The actor and inveterate gambler Omar Sharif threw away his career for the pleasures of the casino. Asked how he felt after a particularly disastrous binge in which he lost almost everything to his name, the star of Dr Zhivago is said to have replied, “Clean.”
I thought of Sharif while in Georgia this weekend, trying to get to grips with the Senate race between incumbent Democrat Raphael Warnock and Republican challenger Herschel Walker. People outside the state seem incredulous that anyone in their right mind could vote for Walker, a former football star whose personal history is littered with the sorts of scandals that, while not so shocking for ex-NFL players, would normally sink a Senate candidate — abortions for multiple mistresses, a parade of illegitimate and unacknowledged children, gruesome domestic violence allegations, and claims that he once threatened a shootout with Texas police. According to a Quinnipiac poll from mid-October, a majority of Georgians agree that Walker is “not honest” and “does not have good leadership skills”.
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And yet, polls in the state remain deadlocked, with the latest average from RealClearPolitics showing Walker leading Warnock by a margin of 1.5%. Everyone, it seems, agrees that Walker is a flawed candidate and a flawed human being, and that Warnock, a well-spoken preacher with a penchant for funny campaign ads, is charming and relatable. The result is that this is a remarkably “clean” campaign, at least from the Republican side — there is little effort to convince people that he is “suitable” for office. Voters know that Walker is a bit of a joke. But the GOP is asking them to ignore Walker’s personal characteristics and focus on the pure, friend-enemy core of partisan politics: do you want the Senate to be controlled by Republicans or Democrats? On the strength of this issue alone, Walker might win.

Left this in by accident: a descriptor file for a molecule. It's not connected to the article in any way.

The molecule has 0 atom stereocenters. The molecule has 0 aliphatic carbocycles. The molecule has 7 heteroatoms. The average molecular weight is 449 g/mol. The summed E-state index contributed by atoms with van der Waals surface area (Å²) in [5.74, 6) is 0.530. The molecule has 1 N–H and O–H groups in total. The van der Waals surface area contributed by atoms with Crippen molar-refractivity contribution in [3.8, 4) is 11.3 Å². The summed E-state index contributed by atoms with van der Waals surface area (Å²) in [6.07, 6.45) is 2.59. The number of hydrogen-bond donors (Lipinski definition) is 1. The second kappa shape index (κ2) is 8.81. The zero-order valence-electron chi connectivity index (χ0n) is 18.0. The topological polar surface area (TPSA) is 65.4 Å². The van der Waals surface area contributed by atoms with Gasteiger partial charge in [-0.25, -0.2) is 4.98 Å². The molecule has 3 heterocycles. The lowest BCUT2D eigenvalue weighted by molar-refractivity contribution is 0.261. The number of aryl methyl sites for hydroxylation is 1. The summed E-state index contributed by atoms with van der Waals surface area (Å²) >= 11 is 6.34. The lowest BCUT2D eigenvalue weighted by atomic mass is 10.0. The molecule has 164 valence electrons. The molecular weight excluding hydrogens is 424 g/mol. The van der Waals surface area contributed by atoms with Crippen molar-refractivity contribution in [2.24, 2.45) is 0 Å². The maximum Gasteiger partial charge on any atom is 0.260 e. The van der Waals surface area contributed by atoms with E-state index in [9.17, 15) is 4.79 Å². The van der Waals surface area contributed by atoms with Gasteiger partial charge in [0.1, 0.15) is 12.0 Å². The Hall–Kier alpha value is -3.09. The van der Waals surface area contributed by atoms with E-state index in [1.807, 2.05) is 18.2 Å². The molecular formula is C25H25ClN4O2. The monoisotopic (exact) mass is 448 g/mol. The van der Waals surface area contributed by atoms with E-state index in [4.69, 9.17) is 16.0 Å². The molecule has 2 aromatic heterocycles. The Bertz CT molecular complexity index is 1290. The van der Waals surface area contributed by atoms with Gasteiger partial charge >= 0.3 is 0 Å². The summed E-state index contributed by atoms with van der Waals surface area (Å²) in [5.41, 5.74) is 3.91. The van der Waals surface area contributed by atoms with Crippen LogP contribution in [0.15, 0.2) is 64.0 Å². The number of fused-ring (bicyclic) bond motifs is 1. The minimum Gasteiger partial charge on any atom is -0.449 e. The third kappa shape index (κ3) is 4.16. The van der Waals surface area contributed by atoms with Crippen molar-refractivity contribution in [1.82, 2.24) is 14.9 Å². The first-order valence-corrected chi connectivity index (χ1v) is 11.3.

That’s because Georgia, despite having two Democratic senators, is still a Republican state. For at least a decade, Democrats have been hoping that migration into the Atlanta metro area, which has nearly doubled in size since 2000 and now accounts for more than half of the state’s population, would turn Georgia purple if not blue. That has been happening — the white share of Georgia’s electorate dropped from 68.7% in 2004 to 52.7% today — but not quickly enough. Donald Trump won the state handily in 2016, and it took the chaos of 2020 — the coronavirus pandemic, the “racial reckoning”, Trump’s alienation of affluent white suburbanites, and especially his instigation of an intra-Republican civil war in Georgia between the November 3 election and the January 2021 Senate runoff, which induced his supporters to stay home — for Democrats to eke out two Senate victories by margins of 1% and 1.8%. Before Walker won the Republican Senate primary, Warnock’s seat was expected to be one of the easiest for the GOP to recapture in the midterms.
Added to which, our national electoral environment massively favours Republicans. As a general rule, the president’s party does poorly in midterm elections, even under relatively popular presidents. Biden is not popular, and the issues the election is being fought on all benefit the GOP. Inflation hit double digits in Atlanta this year, higher than the national average, and the city had more homicides in 2021 than in any year since 1996 and could end 2022 with even more. Asked about the most important issues facing the country, 36% of Georgians said cost of living or the economy, 14% said immigration, and 6.8% said crime. By contrast, the top “Democratic” issues were “threats to democracy” at 17%, guns at 10%, and abortion — widely expected to doom Republicans among college-educated women — at 5.2%.